Journey to Europe for learning

Enlisted in the project to formalize deaf education in America, Thomas Gallaudet went to Europe in 1815 to study established systems of symbolic instruction. He investigated the Braidwood method used in London and Edinburgh. Learning of advanced techniques practiced by Abbe Sicard with deaf-mutes in Paris, he visited him and mastered his methods.



When Thomas Gallaudet returned to the United States in 1816, accompanied by one of Sicard’s assistants, he began seeking financial support for a school for the deaf and dumb which had already been incorporated by the Connecticut Legislature. The school, inspired by the ability of Alice Cogswell to overcome her handicap, opened in Hartford in 1817.

Thomas Gallaudet’s Contribution in deaf education.

Deaf education in America began with Thomas Gallaudet. Before him, deaf people were isolated and unseen. He founded the first permanent school for the deaf in the US (1817). This school not only educated deaf students but also trained teachers, fostering a ripple effect. Gallaudet’s work championed deaf education and helped develop American Sign Language, a vital form of communication for deaf communities.

Founded the first permanent school for the deaf

In 1817, Thomas Gallaudet co-founded the “Connecticut Asylum for the Education and Instruction of Deaf and Dumb Persons” (now known as the American School for the Deaf) in Hartford, Connecticut. This marked a major turning point for deaf education in the US.

Introduced sign language

Thomas Gallaudet traveled to Europe to learn methods for teaching the deaf. There, he met Laurent Clerc, a deaf teacher who used sign language. Impressed by this method, Gallaudet convinced Clerc to return with him to America. Clerc then became the first deaf teacher of deaf students in the US, and his influence significantly shaped the development of American Sign Language (ASL).

Advocated for education of the deaf

Thomas Gallaudet’s work helped challenge the prevailing belief that deaf people couldn’t be educated. By establishing a school and demonstrating the success of sign language, he opened doors for deaf children to receive an education.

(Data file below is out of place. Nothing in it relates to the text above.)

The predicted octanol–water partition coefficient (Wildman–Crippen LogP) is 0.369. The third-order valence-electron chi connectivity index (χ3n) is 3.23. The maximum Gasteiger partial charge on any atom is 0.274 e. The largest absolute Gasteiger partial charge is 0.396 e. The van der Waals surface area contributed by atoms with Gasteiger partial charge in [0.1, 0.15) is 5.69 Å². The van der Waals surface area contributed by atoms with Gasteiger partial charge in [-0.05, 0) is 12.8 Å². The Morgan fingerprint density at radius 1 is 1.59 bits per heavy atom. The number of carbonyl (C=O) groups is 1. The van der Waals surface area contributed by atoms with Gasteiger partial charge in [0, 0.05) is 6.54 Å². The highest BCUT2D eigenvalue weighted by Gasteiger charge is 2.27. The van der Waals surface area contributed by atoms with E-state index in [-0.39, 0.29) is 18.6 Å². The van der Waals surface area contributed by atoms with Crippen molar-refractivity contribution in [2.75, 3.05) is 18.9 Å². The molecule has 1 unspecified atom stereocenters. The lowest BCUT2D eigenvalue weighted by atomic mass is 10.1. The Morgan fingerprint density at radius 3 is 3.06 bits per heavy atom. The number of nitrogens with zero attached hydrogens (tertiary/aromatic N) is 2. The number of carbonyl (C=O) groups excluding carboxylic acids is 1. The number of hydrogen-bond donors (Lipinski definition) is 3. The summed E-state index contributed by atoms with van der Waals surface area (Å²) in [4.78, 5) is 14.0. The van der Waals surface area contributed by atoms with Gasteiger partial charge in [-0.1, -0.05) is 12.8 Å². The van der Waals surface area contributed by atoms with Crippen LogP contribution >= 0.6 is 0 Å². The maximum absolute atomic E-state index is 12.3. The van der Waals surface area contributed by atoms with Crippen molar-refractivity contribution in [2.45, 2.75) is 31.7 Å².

Inspired future advancements: Gallaudet University

Gallaudet’s son, Edward Miner Gallaudet, later went on to found Gallaudet University, the world’s first liberal arts university for deaf and hard of hearing students. Gallaudet University, established in 1864, is a private university in Washington D.C. exclusively designed for deaf and hard of hearing students. It holds the distinction of being the first ever university for the deaf and hard of hearing globally, and offers undergraduate, graduate and continuing education programs in a bilingual (American Sign Language and English) environment. With a strong emphasis on Deaf culture and history, Gallaudet fosters a unique learning experience for its students.

Writings of Thomas Gallaudet

Thomas Gallaudet’s direction, writings, and public appearances made the school successful. He worked on a speller and a dictionary and wrote Book on the Soul (1831), Scripture Biography (1833), and Everyday Christian (1835). These along with numerous journal and magazine articles, gained him worldwide recognition.

Thomas Gallaudet’s dedication and vision played a pivotal role in creating educational opportunities for deaf people in America. He died in Hartford on Sept.10.1851.